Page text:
Errare humanum est, perdonare divinum, perseverare autem diabolicum
This is an errorist (1) mise-en-scène, a collaborative setting shown for the first time at the 31st Bienal de São Paulo. It is composed of several visual, audio, dramatic and literary resources. The play is inspired in Palabras Ajenas Words of Others. Conversations between god and some men and among some men with some other men and with god,(2) a literary collage created in 1967 by the artist León Ferrari (1920 -2013). In his text, Ferrari builds a script made up of news clippings and biblical and literary texts, a series of imaginary dialogues among different characters. In the book’s preface, the artist described the work as a dramatic play, and he gave some guidelines to be followed by a potential director in a possible representation.
ERRING FROM GOD plays with some of the guidelines of the structure proposed by Ferrari in order to readapt, update and rewrite his work to create a new play.
Error as a noun. To err as a verb:
THE SCRIPTS that are part of ERRING FROM GOD are conversations based on real and imaginary texts, news, quotes and comments. This collective writing exercise has been made in collaboration with the Italian philosopher and activist Franco Berardi “Bifo”. The words presented here are just the starting point of an open work: the theatre art of this drama is generated through the participation of the public who, by means of their own words, rewrite the play indefinitely, turning themselves into the main characters.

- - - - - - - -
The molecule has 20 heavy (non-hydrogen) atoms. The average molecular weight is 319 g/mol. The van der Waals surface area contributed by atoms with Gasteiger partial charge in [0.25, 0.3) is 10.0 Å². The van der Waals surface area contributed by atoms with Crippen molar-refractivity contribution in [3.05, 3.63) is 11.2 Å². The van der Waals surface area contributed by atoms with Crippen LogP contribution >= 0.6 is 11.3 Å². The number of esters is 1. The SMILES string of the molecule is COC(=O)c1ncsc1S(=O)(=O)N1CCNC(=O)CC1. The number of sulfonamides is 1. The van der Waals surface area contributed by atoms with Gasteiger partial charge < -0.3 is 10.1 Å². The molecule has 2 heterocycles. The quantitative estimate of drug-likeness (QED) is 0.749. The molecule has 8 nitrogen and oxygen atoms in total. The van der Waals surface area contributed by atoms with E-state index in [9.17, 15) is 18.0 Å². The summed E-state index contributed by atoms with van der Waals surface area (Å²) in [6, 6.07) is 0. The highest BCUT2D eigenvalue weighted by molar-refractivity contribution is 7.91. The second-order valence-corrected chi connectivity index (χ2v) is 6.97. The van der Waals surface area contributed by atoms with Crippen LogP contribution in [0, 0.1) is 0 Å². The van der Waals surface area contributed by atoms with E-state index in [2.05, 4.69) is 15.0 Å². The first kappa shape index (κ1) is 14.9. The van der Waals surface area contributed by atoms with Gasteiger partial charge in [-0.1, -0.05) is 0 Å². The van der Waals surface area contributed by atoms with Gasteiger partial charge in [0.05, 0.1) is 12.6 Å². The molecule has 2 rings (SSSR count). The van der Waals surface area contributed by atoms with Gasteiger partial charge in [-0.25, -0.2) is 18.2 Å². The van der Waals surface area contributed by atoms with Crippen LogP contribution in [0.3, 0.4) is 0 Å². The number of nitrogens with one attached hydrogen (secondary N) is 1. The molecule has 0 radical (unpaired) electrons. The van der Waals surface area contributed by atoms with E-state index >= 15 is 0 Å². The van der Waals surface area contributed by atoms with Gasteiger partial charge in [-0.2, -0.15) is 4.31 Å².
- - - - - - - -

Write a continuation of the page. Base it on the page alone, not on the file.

TO ERR. The erratic pace of the participant defines how to go over the installation. Let’s get into it through the narrow passage where we will find some of the divine works of the heretic artist. You will find patchwork of issues of L’Osservatore Romano, the official newspaper of Vatican city. You are about to see the images of that universal torture laboratory intertwining with more or less known divinities. You are invited to run through the inferno path among other works of the artist, an assembly of toys, dolls, skulls and bones together with saints, virgins and other objects of worship, which question us on the role of Western and Christian society in contemporary wars and tragedies.
There are also some documents to place us in the main theme of Ferrari’s works, always related to the idea of hell as a place of never-ending torture, to which mankind is doomed.After this brief visit to the agnostic shrine we go through the curtain that divides the room and leads us to another stage: a round temple-world designed for the social game of representations; it is now time to err again. As we look up we get a panoramic view of the place. As in the liturgy narrated by the frescos in the cathedrals, this panoramic view displays a circular history, repeated once and again. Landscapes and characters melt into each other, turning into a single scene of the planet’s big bang.
Let’s take a few more steps to enter the stage….